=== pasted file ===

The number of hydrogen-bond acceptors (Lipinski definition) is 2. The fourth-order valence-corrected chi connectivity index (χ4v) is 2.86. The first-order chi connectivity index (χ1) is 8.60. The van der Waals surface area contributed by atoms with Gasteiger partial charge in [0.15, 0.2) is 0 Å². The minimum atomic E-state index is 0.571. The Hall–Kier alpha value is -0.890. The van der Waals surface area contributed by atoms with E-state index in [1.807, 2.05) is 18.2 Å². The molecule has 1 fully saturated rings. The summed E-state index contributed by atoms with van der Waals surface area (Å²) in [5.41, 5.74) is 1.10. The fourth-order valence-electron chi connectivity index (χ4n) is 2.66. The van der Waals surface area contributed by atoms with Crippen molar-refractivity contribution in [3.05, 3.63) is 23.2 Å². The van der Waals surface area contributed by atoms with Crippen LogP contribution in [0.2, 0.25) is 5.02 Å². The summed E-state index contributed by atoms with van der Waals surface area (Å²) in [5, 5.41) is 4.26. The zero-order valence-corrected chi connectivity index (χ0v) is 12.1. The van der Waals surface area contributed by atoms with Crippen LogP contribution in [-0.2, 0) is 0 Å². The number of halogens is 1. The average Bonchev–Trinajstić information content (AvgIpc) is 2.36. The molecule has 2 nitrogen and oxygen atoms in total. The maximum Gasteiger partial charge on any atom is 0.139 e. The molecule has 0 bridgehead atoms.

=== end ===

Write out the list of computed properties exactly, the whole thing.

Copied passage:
The number of hydrogen-bond acceptors (Lipinski definition) is 2. The fourth-order valence-corrected chi connectivity index (χ4v) is 2.86. The first-order chi connectivity index (χ1) is 8.60. The van der Waals surface area contributed by atoms with Gasteiger partial charge in [0.15, 0.2) is 0 Å². The minimum atomic E-state index is 0.571. The Hall–Kier alpha value is -0.890. The van der Waals surface area contributed by atoms with E-state index in [1.807, 2.05) is 18.2 Å². The molecule has 1 fully saturated rings. The summed E-state index contributed by atoms with van der Waals surface area (Å²) in [5.41, 5.74) is 1.10. The fourth-order valence-electron chi connectivity index (χ4n) is 2.66. The van der Waals surface area contributed by atoms with Crippen molar-refractivity contribution in [3.05, 3.63) is 23.2 Å². The van der Waals surface area contributed by atoms with Crippen LogP contribution in [0.2, 0.25) is 5.02 Å². The summed E-state index contributed by atoms with van der Waals surface area (Å²) in [5, 5.41) is 4.26. The zero-order valence-corrected chi connectivity index (χ0v) is 12.1. The van der Waals surface area contributed by atoms with Crippen LogP contribution in [-0.2, 0) is 0 Å². The number of halogens is 1. The average Bonchev–Trinajstić information content (AvgIpc) is 2.36. The molecule has 2 nitrogen and oxygen atoms in total. The maximum Gasteiger partial charge on any atom is 0.139 e. The molecule has 0 bridgehead atoms.